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What does remote coaching look like?

If you’ve never worked with a coach before, either remote or in person, you may be wondering how the relationship and logistics work. Read on to find out how coaching works at Southwood!

The first step is for us to have a short introductory call. This gives us an opportunity to get to know one another, and for me to hear about your goals, any challenges you may be facing, and what you’d like to get out of coaching. If everything sounds good to you at this point, I’ll have you fill out an intake form to get some more details that will inform the first month’s training plan. I’ll set you up in the billing system and on Final Surge, then send you the first month’s plan. 

From there, I will provide either biweekly or weekly feedback, depending on your plan. If you have a running watch or phone app that tracks your runs, it is easy to set up Final Surge to have those runs automatically synced. If not, you can manually enter any notes and times. You can also leave feedback on how hard or easy the run was, how enjoyable you found it, and any challenges you faced. This type of feedback is helpful to me so that I can best adjust your training to meet your needs. At the end of the month, you may have a check-in call, depending on your plan. From there, I’ll send you the next month of training designed specifically for you!

The type of runs included in your plan will vary based on your experience and your goals. If you are a new runner with a goal of completing a 5k, you may have more conversation pace runs and work on building your endurance. If you are an experienced runner looking to PR (set a personal record) in the half marathon, you may have more specific workouts that could include tempo runs and race pace runs. Below is a short overview of the types of runs you may see on your schedule!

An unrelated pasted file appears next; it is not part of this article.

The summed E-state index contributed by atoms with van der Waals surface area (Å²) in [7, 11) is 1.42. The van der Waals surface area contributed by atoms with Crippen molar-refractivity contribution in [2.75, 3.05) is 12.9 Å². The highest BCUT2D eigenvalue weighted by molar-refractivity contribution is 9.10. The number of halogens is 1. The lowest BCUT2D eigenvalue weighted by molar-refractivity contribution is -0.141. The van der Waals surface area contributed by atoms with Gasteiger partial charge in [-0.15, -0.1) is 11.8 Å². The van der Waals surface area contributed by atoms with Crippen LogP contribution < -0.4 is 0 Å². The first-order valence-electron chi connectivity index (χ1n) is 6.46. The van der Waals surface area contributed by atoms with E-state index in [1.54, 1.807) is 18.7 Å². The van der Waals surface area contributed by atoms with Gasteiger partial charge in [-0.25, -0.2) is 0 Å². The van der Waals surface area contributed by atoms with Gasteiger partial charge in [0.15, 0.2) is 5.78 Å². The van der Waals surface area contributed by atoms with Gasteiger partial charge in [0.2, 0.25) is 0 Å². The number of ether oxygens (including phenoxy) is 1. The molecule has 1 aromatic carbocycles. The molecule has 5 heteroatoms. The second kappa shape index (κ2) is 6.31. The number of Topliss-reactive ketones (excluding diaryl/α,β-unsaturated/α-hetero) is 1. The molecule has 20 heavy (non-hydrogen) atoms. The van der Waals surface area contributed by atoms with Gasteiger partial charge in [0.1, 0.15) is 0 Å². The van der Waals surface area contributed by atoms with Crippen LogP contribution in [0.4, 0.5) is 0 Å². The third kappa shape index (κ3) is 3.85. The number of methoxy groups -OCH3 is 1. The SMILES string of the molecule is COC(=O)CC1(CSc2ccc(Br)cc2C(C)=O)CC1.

Runs used both during base building and throughout a training program.

  • Easy runs are done at conversation pace - you should be able to talk while running at this pace. These runs are done almost exclusively during base building, and make up a large percentage of your running time in other periods of your training as well. 

  • Long runs are often done at conversation pace, but these typically occur only once a week (as opposed to several easy runs). This will be your longest run of the week.

  • Strides are short bursts of faster running that you often add into an easy run. 

Runs used for specific purposes after base building and often while preparing for a specific race.

  • Tempo runs are done at a swift pace, often the pace you could maintain for an hour. You might also hear these referred to as lactate threshold runs. These are often broken into intervals or done for 15-30 minutes within an easy run. 

  • “Fartlek” means speed play in Swedish and is a run that alternates between faster and slower running. Its structure is looser than that of an interval workout (described below). 

  • Hills can be used in a variety of ways, including hill repetitions or charting a hilly loop for your run. 

  • Intervals prescribe specific amounts of faster running and specific amounts of run. For instance, you may do 3 minutes at 5k pace followed by 1.5 minutes of rest, repeated 5 times. The length of both the faster running and the recovery, as well as the number of repetitions, will vary based on your goals.

Please don't hesitate to reach out to if you have any questions or are interested in coaching!


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